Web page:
Guess what happened? Teakle died before Bessiewallis’ first birthday and Alice was left penniless with a baby–the two would become financially dependent on Teakle’s veeeery proper mother and his unmarried, wealthy, live-with-Mom, meanie brother, Solomon.

Wallis and Alice, 1899

Alice and Wallis (she dropped the “Bessie” as quickly as possible) moved around the Baltimore area for all of her childhood. Wallis was bright, charming, very polite and had just enough mischief in her to make her quite interesting. Her Uncle Sol did pay for the right schools (have to keep the family name in the right places, you know, plus…control) and when Wallis emerged from high school, Oldfield’s, he (sort of) paid for her debutante season.

Wallis, 1919, a couple of years into her marriage to Win

What does a properly raised society girl do after all that? She’s going to Disney Wor…oh, well, close: Pensacola, Florida where she met and quickly married, handsome, sophisticated, military pilot Earl Winfield Spencer. But Win wasn’t the guy she thought he was. The marriage was horrible. He drank a lot and emotionally and physically abused her. As an officer’s wife she lived nicely in different places around the country, but after ten years (not all living together), Wallis was finally able to divorce him.

Wallis and Win, 1917

Instead of going home, Wallis spent a full year in China, a time she later called her “Lotus Year.” This time traveling alone created myth and intrigue later in her life, but it was a good transition from Military Wife to Divorcee Socialite. But Wallis wasn’t one to sit around and wait. She was a master at making social connections and soon was married again to an English-American, Ernest Aldrich Simpson.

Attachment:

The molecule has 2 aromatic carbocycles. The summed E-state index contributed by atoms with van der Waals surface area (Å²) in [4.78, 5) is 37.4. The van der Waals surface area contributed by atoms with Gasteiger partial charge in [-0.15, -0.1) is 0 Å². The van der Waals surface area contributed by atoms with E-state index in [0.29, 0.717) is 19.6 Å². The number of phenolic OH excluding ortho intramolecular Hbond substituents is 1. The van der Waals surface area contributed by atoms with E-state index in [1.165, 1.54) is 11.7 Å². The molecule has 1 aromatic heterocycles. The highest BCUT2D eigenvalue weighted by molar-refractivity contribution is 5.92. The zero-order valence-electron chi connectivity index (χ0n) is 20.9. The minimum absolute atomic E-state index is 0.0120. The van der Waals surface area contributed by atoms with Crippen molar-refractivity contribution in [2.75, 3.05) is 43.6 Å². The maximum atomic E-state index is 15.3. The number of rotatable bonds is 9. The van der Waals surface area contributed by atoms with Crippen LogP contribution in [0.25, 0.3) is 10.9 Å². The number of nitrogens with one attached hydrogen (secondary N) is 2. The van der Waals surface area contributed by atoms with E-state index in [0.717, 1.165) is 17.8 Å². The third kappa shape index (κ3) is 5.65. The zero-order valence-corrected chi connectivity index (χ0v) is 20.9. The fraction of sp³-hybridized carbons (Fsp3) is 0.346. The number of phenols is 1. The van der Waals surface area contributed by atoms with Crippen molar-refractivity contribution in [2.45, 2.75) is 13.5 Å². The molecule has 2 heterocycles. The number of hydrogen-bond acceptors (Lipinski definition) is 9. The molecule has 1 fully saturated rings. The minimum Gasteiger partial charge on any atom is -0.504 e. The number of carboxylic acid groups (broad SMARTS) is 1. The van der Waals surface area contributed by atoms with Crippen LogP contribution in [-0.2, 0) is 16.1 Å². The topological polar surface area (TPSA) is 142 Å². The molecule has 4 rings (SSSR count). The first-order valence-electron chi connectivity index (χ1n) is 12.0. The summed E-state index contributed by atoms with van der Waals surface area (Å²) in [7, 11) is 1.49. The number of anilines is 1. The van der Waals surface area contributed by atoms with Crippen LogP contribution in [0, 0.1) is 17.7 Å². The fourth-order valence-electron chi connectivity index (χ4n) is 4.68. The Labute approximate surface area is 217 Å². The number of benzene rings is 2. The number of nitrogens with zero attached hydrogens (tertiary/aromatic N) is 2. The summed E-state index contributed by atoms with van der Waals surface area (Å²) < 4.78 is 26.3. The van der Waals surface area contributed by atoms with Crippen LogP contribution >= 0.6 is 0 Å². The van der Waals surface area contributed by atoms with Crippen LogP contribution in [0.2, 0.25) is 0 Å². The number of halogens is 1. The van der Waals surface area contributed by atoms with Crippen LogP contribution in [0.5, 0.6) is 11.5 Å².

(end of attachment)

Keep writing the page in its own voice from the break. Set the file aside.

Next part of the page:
The slow boat China Wallis took, USS Charmount

The couple lived in London where Ernest worked in the family business, a ship brokerage, and Wallis mastered London society. Her parties were marvelously different…SHE was marvelously different than what people had known. They climbed the social ladder fairly quickly (Wallis was very good at this) and, one day, found themselves in the upper tier: a weekend hunting party with Edward, Prince of Wales, the future King of England who also had a thing for married American women.

Dapper Prince

At first Wallis and Ernest ran with the princely crowd…then it was only Wallis running with them and, a few years later when his father died and Edward became king, Wallis was Edward’s American woman and he wanted to make her his queen.

The two enjoyed a kind of media bubble when they traveled, it was’t really reported on. Ski trip. 1935 Yeah, the You’re Not The Boss of Wallis in Wonderland, Earnest, ski trip.

The country loved the future king…but the Prime Minister didn’t think he was the Prince for the job, what with his sympathies for Nazis and all. Edward, it seems, was successfully courted by Adolf Hitler (not directly) and he gave every indication that he was on board with Hitler’s plan. Add to his lack of appeal as king: Wallis was divorced, would have to be divorced a second time…and an American? Oh, no, this wouldn’t do.

We give the basics about the Nazi involvement in this story, but this one is a very interesting read for more information and speculation.

But then this happened, King George V died and Wallis’ boyfriend was now King Edward VIII!

And the rest of the story will be told on part two….

Go check out Beckett’s amazing Pinterest board for Wallis Simpson, that’s where all the truly fabulous pictures are.

All media recommendations will be on part two.

Our flask recommendation is right here at our Zazzle shop..

Or you could get a t-shirt…or a tote bag…coffee cup…

 

 

 

 

 

Episode 92 : Annie Oakley

Posted 29 July 2017 by
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Some of the medals... before they were melted down for science.